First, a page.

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A combat controller from the 23rd Special Tactics Squadron at Hurlburt Field, Fla., communicates with A-10C Thunderbolt II pilots, Dec. 3, 2014, at the White Sands Missile Range, N.M. Air Force Photo by A1C Ryan Callaghan.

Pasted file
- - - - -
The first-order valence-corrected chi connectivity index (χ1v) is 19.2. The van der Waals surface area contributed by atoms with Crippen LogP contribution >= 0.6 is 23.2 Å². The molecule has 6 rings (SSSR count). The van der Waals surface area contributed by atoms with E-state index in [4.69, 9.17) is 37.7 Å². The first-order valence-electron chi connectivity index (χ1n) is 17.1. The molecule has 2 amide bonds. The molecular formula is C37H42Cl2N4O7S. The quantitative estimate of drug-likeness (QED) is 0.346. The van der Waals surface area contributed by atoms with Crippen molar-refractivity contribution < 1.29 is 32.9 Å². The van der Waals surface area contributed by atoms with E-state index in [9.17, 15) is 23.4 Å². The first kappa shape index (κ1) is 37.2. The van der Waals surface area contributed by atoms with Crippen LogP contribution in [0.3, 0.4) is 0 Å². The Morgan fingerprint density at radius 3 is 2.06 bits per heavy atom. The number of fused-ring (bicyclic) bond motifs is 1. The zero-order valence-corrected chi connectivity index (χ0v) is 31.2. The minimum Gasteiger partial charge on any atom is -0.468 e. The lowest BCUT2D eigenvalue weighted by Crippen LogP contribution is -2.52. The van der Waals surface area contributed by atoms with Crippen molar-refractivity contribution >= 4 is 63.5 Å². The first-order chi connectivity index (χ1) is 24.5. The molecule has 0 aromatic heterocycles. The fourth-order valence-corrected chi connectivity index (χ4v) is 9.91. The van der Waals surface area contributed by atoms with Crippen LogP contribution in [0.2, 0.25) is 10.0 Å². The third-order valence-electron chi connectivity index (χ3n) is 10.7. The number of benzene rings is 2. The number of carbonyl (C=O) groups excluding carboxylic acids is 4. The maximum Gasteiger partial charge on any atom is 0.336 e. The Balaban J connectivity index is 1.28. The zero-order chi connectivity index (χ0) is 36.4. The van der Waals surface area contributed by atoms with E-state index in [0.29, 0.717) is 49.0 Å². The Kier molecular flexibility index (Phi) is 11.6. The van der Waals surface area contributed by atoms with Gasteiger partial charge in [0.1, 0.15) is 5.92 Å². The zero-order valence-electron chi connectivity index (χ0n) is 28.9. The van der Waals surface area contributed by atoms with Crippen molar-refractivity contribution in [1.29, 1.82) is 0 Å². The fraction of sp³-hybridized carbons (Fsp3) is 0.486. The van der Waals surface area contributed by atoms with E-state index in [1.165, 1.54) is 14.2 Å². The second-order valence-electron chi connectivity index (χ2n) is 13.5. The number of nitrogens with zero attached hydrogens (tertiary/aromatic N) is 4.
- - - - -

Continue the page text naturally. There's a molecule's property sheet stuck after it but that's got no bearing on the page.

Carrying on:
Air Force tactical air assets are participating in a large joint service live fire, close air support exercise hosted by the Army’s 1st Armored Division at Fort Bliss, Texas. A-10s from the 74th Fighter Squadron at Moody AFB, Ga., are flying close air support missions, supported by joint terminal attack controllers from the 7th Air Support Operations Squadron, who are also guiding assets such as the U-28A, MQ-1B Predator, MQ-9 Reaper, and F-16s during Exercise Iron Strike, which runs through Dec. 13. The purpose of the exercise is to train and certify US Army gun crews in joint fire integration activities with CAS and artillery support working in concert, said USAF Capt. Kyle Spain, the 7th ASOS executive officer and lead Air Force planner for Iron Strike. The exercise has a lot of players and moving parts and is meant to integrate the Army’s “scheme of maneuver via their armor on the ground” with assets such as AH-64 Apache attack helicopters and USAF CAS assets, said Maj. Dan Edgar, the 74th FS assistant director of operations. That’s a training opportunity that has not been available to Moody’s A-10 pilots previously, he added. A-10 pilots and others, as a result, have to train to fly above, next to, or in between friendly fires, Edgar noted.